5G tower did not kill palm trees in Arizona

9 May 2024
What was claimed

An image shows a 5G tower inside a fake palm tree that has killed the real palm trees around it.

Our verdict

The tower visible in the image actually provided a 4G LTE service and the surrounding palms died due to lack of water after a particularly hot summer.

An image of a mobile tower disguised as a palm tree, surrounded by what looks like several dead real trees, has been accompanied by the caption “When you put a 5G tower inside a fake palm and it kills real palms around it.” The image has been shared on Facebook over 7,000 times.

A reverse image search shows the same image was previously debunked by fact checkers at AFP in 2021. Using other footage of the distinct trees and road, AFP confirmed that the photo was taken in Avondale, Arizona. A spokesperson for Avondale City Council confirmed to AFP that the cell tower disguised as a palm tree (sometimes known as a ‘monopalm’) was erected in 2019 and belonged to Verizon Wireless, a US telecommunications company. 

Avondale City Council said the three palm trees died as a result of not having received enough water during the summer, which was very hot, not because of the tower. A spokesperson for the council confirmed to Full Fact that this was still accurate. 

AFP also spoke to Verizon Wireless, who said the cell tower in the image was not a 5G site but an antenna providing a 4G LTE service.

5G is the next generation of wireless communications technology, following on from 4G. 5G is capable of providing faster speeds with higher capacity and faster response times than 4G. 

Full Fact has written several pieces about false claims that 5G can kill trees or cause health issues

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What is 5G?

Like 4G, 3G and 2G before it, 5G mobile data is transmitted over radio waves—a small part of the whole electromagnetic spectrum (which includes microwaves, visible light and X-rays). 

Fears that 5G may be harmful have been steadily building for years, and can be traced back to panics about earlier generations of mobile phone and wireless technology at the turn of the millennium. Conspiracy theories about 5G gained momentum during the Covid-19 pandemic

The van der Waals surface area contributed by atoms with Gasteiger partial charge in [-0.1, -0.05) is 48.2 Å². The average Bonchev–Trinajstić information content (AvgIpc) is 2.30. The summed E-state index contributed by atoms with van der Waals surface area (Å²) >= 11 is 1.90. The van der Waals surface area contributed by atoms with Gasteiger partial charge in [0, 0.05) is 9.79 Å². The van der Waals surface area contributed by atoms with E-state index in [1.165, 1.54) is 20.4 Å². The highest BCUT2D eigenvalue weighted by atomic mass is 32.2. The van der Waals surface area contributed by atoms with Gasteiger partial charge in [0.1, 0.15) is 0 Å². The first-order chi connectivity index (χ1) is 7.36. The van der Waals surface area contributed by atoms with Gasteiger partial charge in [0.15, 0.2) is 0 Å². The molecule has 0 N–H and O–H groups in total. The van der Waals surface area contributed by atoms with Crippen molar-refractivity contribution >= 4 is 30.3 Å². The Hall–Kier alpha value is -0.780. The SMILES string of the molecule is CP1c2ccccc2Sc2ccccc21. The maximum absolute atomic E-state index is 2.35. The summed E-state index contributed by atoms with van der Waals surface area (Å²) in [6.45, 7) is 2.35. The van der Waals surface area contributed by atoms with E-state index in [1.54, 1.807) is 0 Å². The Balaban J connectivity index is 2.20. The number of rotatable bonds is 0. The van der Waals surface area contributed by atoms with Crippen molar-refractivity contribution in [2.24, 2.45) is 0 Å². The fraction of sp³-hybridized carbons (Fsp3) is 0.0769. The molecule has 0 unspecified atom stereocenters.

False claims that 5G from phones can negatively affect human health may stem from the fact that it can operate at a slightly higher frequency of the electromagnetic spectrum than the mobile technology that preceded it, although it’s still much closer to the previous technology than it is to potentially harmful, much higher frequency rays like X-ray and gamma rays.

Higher-frequency waves, like X-rays, gamma rays and some UV rays, are ionising, meaning they can damage DNA in human cells—which is why they may cause cancer at certain doses. But lower-frequency waves, like the radio waves coming from mobiles, are non-ionising radiation, meaning they don’t damage DNA inside cells. 

The International Commission on Non-Ionizing Radiation Protection (ICNIRP), which provides scientific advice and guidance on non-ionising radiation (like the radio waves of 5G), sets guidelines on safe levels of exposure. It says these guidelines “will provide a high level of protection for all people against substantiated adverse health effects from exposures to both short-and long-term, continuous and discontinuous radiofrequency [electric and magnetic fields]”.

The UK Health Security Agency says independent expert groups in the UK and abroad have examined the evidence and found that “health effects are unlikely to occur if exposures are below international guideline levels”.

Researchers at the Australian Radiation Protection and Nuclear Safety Agency (ARPANSA) also published a systematic review of the evidence on 5G networks and health in 2021 and concluded that there is no confirmed evidence that exposure levels below the ICNIRP guidelines are hazardous to human health.

The World Health Organisation convened a Task Group on Radiofrequency Fields and Health Risks to assess the available evidence on EMF radiation and health. It was expected to end in December 2023.  

We’ve seen no large scale, or replicated (meaning similar results have been found by other groups) scientific studies that suggest 5G kills trees or any research into the impact of 5G on trees in general. But a House of Commons library research briefing notes 5G masts placed near trees “will need to be taller than the surrounding trees to avoid interference with the signal”.

Image courtesy of Zz

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